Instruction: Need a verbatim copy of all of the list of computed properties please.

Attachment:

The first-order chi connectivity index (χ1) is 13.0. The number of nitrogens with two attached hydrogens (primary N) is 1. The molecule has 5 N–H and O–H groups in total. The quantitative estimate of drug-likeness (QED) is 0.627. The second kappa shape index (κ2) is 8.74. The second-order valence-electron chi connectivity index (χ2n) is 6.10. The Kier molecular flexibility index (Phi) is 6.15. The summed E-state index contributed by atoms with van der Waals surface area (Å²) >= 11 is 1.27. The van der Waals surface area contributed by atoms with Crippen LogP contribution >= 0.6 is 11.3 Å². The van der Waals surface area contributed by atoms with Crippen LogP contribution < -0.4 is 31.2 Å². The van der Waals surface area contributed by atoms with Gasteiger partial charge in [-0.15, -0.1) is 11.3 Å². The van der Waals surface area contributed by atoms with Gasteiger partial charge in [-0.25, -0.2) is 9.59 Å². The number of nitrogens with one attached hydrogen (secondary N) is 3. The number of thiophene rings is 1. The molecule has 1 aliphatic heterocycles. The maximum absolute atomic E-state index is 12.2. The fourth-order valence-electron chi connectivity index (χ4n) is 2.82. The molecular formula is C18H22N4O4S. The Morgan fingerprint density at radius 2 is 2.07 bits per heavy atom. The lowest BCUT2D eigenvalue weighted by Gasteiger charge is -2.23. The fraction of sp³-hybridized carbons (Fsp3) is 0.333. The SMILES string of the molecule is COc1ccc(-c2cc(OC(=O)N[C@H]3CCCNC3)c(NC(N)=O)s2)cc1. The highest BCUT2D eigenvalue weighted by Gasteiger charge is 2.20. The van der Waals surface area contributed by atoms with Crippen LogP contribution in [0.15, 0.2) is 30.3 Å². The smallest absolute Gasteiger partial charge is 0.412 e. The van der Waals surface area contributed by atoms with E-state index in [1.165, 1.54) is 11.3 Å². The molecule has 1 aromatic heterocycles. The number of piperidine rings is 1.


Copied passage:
The first-order chi connectivity index (χ1) is 13.0. The number of nitrogens with two attached hydrogens (primary N) is 1. The molecule has 5 N–H and O–H groups in total. The quantitative estimate of drug-likeness (QED) is 0.627. The second kappa shape index (κ2) is 8.74. The second-order valence-electron chi connectivity index (χ2n) is 6.10. The Kier molecular flexibility index (Phi) is 6.15. The summed E-state index contributed by atoms with van der Waals surface area (Å²) >= 11 is 1.27. The van der Waals surface area contributed by atoms with Crippen LogP contribution >= 0.6 is 11.3 Å². The van der Waals surface area contributed by atoms with Crippen LogP contribution < -0.4 is 31.2 Å². The van der Waals surface area contributed by atoms with Gasteiger partial charge in [-0.15, -0.1) is 11.3 Å². The van der Waals surface area contributed by atoms with Gasteiger partial charge in [-0.25, -0.2) is 9.59 Å². The number of nitrogens with one attached hydrogen (secondary N) is 3. The number of thiophene rings is 1. The molecule has 1 aliphatic heterocycles. The maximum absolute atomic E-state index is 12.2. The fourth-order valence-electron chi connectivity index (χ4n) is 2.82. The molecular formula is C18H22N4O4S. The Morgan fingerprint density at radius 2 is 2.07 bits per heavy atom. The lowest BCUT2D eigenvalue weighted by Gasteiger charge is -2.23. The fraction of sp³-hybridized carbons (Fsp3) is 0.333. The SMILES string of the molecule is COc1ccc(-c2cc(OC(=O)N[C@H]3CCCNC3)c(NC(N)=O)s2)cc1. The highest BCUT2D eigenvalue weighted by Gasteiger charge is 2.20. The van der Waals surface area contributed by atoms with Crippen LogP contribution in [0.15, 0.2) is 30.3 Å². The smallest absolute Gasteiger partial charge is 0.412 e. The van der Waals surface area contributed by atoms with E-state index in [1.165, 1.54) is 11.3 Å². The molecule has 1 aromatic heterocycles. The number of piperidine rings is 1.